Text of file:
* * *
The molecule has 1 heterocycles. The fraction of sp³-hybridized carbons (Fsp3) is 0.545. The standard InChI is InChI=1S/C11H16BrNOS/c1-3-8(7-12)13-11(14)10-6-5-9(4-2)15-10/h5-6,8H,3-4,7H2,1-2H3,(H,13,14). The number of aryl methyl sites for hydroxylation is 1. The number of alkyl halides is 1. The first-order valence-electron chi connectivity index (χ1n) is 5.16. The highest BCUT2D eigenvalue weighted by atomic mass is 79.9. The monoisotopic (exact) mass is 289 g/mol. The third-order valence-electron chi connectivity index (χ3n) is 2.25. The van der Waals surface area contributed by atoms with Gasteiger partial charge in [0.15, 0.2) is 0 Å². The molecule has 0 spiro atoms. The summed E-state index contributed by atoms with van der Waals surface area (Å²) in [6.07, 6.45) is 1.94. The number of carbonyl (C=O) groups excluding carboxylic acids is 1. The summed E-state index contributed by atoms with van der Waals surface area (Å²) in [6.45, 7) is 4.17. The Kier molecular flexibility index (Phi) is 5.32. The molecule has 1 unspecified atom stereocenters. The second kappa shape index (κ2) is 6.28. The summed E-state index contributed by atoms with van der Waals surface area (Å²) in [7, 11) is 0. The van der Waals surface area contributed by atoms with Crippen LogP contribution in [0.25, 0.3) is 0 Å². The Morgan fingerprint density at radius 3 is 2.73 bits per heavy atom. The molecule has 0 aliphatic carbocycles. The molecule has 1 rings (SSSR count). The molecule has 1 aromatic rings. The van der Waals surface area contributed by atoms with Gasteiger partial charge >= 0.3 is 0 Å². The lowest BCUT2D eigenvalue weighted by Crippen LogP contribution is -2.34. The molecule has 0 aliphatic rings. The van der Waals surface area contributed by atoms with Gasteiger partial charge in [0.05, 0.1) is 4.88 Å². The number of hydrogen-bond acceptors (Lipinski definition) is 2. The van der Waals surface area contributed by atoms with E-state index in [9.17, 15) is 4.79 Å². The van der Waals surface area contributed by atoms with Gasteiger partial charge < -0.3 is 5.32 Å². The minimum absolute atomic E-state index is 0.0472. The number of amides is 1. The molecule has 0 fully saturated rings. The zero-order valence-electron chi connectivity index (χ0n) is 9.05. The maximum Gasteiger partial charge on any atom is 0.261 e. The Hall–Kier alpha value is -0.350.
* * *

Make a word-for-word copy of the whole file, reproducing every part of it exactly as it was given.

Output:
The molecule has 1 heterocycles. The fraction of sp³-hybridized carbons (Fsp3) is 0.545. The standard InChI is InChI=1S/C11H16BrNOS/c1-3-8(7-12)13-11(14)10-6-5-9(4-2)15-10/h5-6,8H,3-4,7H2,1-2H3,(H,13,14). The number of aryl methyl sites for hydroxylation is 1. The number of alkyl halides is 1. The first-order valence-electron chi connectivity index (χ1n) is 5.16. The highest BCUT2D eigenvalue weighted by atomic mass is 79.9. The monoisotopic (exact) mass is 289 g/mol. The third-order valence-electron chi connectivity index (χ3n) is 2.25. The van der Waals surface area contributed by atoms with Gasteiger partial charge in [0.15, 0.2) is 0 Å². The molecule has 0 spiro atoms. The summed E-state index contributed by atoms with van der Waals surface area (Å²) in [6.07, 6.45) is 1.94. The number of carbonyl (C=O) groups excluding carboxylic acids is 1. The summed E-state index contributed by atoms with van der Waals surface area (Å²) in [6.45, 7) is 4.17. The Kier molecular flexibility index (Phi) is 5.32. The molecule has 1 unspecified atom stereocenters. The second kappa shape index (κ2) is 6.28. The summed E-state index contributed by atoms with van der Waals surface area (Å²) in [7, 11) is 0. The van der Waals surface area contributed by atoms with Crippen LogP contribution in [0.25, 0.3) is 0 Å². The Morgan fingerprint density at radius 3 is 2.73 bits per heavy atom. The molecule has 0 aliphatic carbocycles. The molecule has 1 rings (SSSR count). The molecule has 1 aromatic rings. The van der Waals surface area contributed by atoms with Gasteiger partial charge >= 0.3 is 0 Å². The lowest BCUT2D eigenvalue weighted by Crippen LogP contribution is -2.34. The molecule has 0 aliphatic rings. The van der Waals surface area contributed by atoms with Gasteiger partial charge in [0.05, 0.1) is 4.88 Å². The number of hydrogen-bond acceptors (Lipinski definition) is 2. The van der Waals surface area contributed by atoms with E-state index in [9.17, 15) is 4.79 Å². The van der Waals surface area contributed by atoms with Gasteiger partial charge < -0.3 is 5.32 Å². The minimum absolute atomic E-state index is 0.0472. The number of amides is 1. The molecule has 0 fully saturated rings. The zero-order valence-electron chi connectivity index (χ0n) is 9.05. The maximum Gasteiger partial charge on any atom is 0.261 e. The Hall–Kier alpha value is -0.350.